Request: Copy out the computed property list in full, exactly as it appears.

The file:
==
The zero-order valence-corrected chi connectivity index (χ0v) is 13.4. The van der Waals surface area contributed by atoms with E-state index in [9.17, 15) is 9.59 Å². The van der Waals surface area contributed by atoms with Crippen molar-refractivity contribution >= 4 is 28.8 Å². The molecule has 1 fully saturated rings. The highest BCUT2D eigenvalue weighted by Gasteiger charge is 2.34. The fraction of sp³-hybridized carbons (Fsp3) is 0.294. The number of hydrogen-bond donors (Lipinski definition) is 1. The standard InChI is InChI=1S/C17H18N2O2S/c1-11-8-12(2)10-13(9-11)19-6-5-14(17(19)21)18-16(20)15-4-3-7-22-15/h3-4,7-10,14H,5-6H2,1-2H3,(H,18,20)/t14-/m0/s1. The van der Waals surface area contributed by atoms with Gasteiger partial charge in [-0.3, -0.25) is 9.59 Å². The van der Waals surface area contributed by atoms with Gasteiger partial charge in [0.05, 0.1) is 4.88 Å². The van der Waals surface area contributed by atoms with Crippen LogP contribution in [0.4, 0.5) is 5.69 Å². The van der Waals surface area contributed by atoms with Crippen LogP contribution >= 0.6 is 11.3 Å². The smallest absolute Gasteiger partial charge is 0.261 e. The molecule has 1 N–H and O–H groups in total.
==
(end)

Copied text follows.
The zero-order valence-corrected chi connectivity index (χ0v) is 13.4. The van der Waals surface area contributed by atoms with E-state index in [9.17, 15) is 9.59 Å². The van der Waals surface area contributed by atoms with Crippen molar-refractivity contribution >= 4 is 28.8 Å². The molecule has 1 fully saturated rings. The highest BCUT2D eigenvalue weighted by Gasteiger charge is 2.34. The fraction of sp³-hybridized carbons (Fsp3) is 0.294. The number of hydrogen-bond donors (Lipinski definition) is 1. The standard InChI is InChI=1S/C17H18N2O2S/c1-11-8-12(2)10-13(9-11)19-6-5-14(17(19)21)18-16(20)15-4-3-7-22-15/h3-4,7-10,14H,5-6H2,1-2H3,(H,18,20)/t14-/m0/s1. The van der Waals surface area contributed by atoms with Gasteiger partial charge in [-0.3, -0.25) is 9.59 Å². The van der Waals surface area contributed by atoms with Gasteiger partial charge in [0.05, 0.1) is 4.88 Å². The van der Waals surface area contributed by atoms with Crippen LogP contribution in [0.4, 0.5) is 5.69 Å². The van der Waals surface area contributed by atoms with Crippen LogP contribution >= 0.6 is 11.3 Å². The smallest absolute Gasteiger partial charge is 0.261 e. The molecule has 1 N–H and O–H groups in total.